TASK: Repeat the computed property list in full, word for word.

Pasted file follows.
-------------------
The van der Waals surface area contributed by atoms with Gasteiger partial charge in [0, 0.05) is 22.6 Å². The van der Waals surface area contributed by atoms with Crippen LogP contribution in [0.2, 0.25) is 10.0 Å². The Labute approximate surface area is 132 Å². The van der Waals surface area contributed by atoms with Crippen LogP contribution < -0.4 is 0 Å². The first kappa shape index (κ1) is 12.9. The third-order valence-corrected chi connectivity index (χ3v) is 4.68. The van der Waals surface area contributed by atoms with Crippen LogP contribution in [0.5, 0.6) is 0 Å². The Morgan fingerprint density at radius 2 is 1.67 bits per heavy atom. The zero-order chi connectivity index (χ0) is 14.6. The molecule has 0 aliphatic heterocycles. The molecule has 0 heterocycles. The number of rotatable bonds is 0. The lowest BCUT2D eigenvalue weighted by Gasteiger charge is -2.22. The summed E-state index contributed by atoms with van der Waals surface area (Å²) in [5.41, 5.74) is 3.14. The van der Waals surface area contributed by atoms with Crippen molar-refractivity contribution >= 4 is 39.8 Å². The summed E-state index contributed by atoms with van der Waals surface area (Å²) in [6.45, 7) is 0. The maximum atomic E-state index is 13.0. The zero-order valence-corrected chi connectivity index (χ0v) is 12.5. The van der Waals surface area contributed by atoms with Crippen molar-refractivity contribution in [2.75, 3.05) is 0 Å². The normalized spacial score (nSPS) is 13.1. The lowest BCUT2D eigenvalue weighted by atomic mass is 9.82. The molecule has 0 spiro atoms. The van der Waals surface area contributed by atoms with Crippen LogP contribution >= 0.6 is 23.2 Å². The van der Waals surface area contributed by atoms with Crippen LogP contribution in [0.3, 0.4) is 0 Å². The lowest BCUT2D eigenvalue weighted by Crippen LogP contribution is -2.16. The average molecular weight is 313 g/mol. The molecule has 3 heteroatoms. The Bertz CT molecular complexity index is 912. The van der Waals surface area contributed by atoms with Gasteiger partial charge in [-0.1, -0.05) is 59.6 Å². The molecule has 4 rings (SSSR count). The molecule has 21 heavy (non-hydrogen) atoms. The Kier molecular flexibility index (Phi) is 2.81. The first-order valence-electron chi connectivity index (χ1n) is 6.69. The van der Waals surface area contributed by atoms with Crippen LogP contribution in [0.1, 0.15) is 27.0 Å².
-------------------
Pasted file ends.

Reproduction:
The van der Waals surface area contributed by atoms with Gasteiger partial charge in [0, 0.05) is 22.6 Å². The van der Waals surface area contributed by atoms with Crippen LogP contribution in [0.2, 0.25) is 10.0 Å². The Labute approximate surface area is 132 Å². The van der Waals surface area contributed by atoms with Crippen LogP contribution < -0.4 is 0 Å². The first kappa shape index (κ1) is 12.9. The third-order valence-corrected chi connectivity index (χ3v) is 4.68. The van der Waals surface area contributed by atoms with Crippen LogP contribution in [0.5, 0.6) is 0 Å². The Morgan fingerprint density at radius 2 is 1.67 bits per heavy atom. The zero-order chi connectivity index (χ0) is 14.6. The molecule has 0 aliphatic heterocycles. The molecule has 0 heterocycles. The number of rotatable bonds is 0. The lowest BCUT2D eigenvalue weighted by Gasteiger charge is -2.22. The summed E-state index contributed by atoms with van der Waals surface area (Å²) in [5.41, 5.74) is 3.14. The van der Waals surface area contributed by atoms with Crippen molar-refractivity contribution >= 4 is 39.8 Å². The summed E-state index contributed by atoms with van der Waals surface area (Å²) in [6.45, 7) is 0. The maximum atomic E-state index is 13.0. The zero-order valence-corrected chi connectivity index (χ0v) is 12.5. The van der Waals surface area contributed by atoms with Crippen molar-refractivity contribution in [2.75, 3.05) is 0 Å². The normalized spacial score (nSPS) is 13.1. The lowest BCUT2D eigenvalue weighted by atomic mass is 9.82. The molecule has 0 spiro atoms. The van der Waals surface area contributed by atoms with Crippen LogP contribution >= 0.6 is 23.2 Å². The van der Waals surface area contributed by atoms with Crippen LogP contribution in [0.3, 0.4) is 0 Å². The lowest BCUT2D eigenvalue weighted by Crippen LogP contribution is -2.16. The average molecular weight is 313 g/mol. The molecule has 3 heteroatoms. The Bertz CT molecular complexity index is 912. The van der Waals surface area contributed by atoms with Gasteiger partial charge in [-0.1, -0.05) is 59.6 Å². The molecule has 4 rings (SSSR count). The molecule has 21 heavy (non-hydrogen) atoms. The Kier molecular flexibility index (Phi) is 2.81. The first-order valence-electron chi connectivity index (χ1n) is 6.69. The van der Waals surface area contributed by atoms with Crippen LogP contribution in [0.1, 0.15) is 27.0 Å².